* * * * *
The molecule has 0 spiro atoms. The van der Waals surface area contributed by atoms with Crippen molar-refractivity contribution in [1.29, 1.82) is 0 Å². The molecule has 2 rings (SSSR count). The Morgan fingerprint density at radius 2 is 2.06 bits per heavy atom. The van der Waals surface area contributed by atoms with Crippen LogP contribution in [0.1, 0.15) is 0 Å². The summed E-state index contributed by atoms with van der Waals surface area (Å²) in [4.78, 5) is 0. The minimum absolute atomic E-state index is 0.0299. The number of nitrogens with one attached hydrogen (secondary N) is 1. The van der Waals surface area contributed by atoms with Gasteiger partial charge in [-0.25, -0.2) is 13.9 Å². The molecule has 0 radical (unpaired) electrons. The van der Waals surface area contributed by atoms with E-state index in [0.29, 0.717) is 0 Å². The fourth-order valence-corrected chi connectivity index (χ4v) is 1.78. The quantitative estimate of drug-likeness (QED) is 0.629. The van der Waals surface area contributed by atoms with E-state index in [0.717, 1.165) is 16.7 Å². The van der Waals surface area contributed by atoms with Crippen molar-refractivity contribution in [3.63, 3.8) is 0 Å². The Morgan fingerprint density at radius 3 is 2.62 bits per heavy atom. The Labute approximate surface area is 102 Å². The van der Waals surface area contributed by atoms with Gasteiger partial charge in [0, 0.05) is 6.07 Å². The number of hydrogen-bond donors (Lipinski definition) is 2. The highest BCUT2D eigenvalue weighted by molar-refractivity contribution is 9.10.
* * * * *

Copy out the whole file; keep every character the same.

The molecule has 0 spiro atoms. The van der Waals surface area contributed by atoms with Crippen molar-refractivity contribution in [1.29, 1.82) is 0 Å². The molecule has 2 rings (SSSR count). The Morgan fingerprint density at radius 2 is 2.06 bits per heavy atom. The van der Waals surface area contributed by atoms with Crippen LogP contribution in [0.1, 0.15) is 0 Å². The summed E-state index contributed by atoms with van der Waals surface area (Å²) in [4.78, 5) is 0. The minimum absolute atomic E-state index is 0.0299. The number of nitrogens with one attached hydrogen (secondary N) is 1. The van der Waals surface area contributed by atoms with Gasteiger partial charge in [-0.25, -0.2) is 13.9 Å². The molecule has 0 radical (unpaired) electrons. The van der Waals surface area contributed by atoms with E-state index in [0.29, 0.717) is 0 Å². The fourth-order valence-corrected chi connectivity index (χ4v) is 1.78. The quantitative estimate of drug-likeness (QED) is 0.629. The van der Waals surface area contributed by atoms with E-state index in [0.717, 1.165) is 16.7 Å². The van der Waals surface area contributed by atoms with Crippen molar-refractivity contribution in [3.63, 3.8) is 0 Å². The Morgan fingerprint density at radius 3 is 2.62 bits per heavy atom. The Labute approximate surface area is 102 Å². The van der Waals surface area contributed by atoms with Gasteiger partial charge in [0, 0.05) is 6.07 Å². The number of hydrogen-bond donors (Lipinski definition) is 2. The highest BCUT2D eigenvalue weighted by molar-refractivity contribution is 9.10.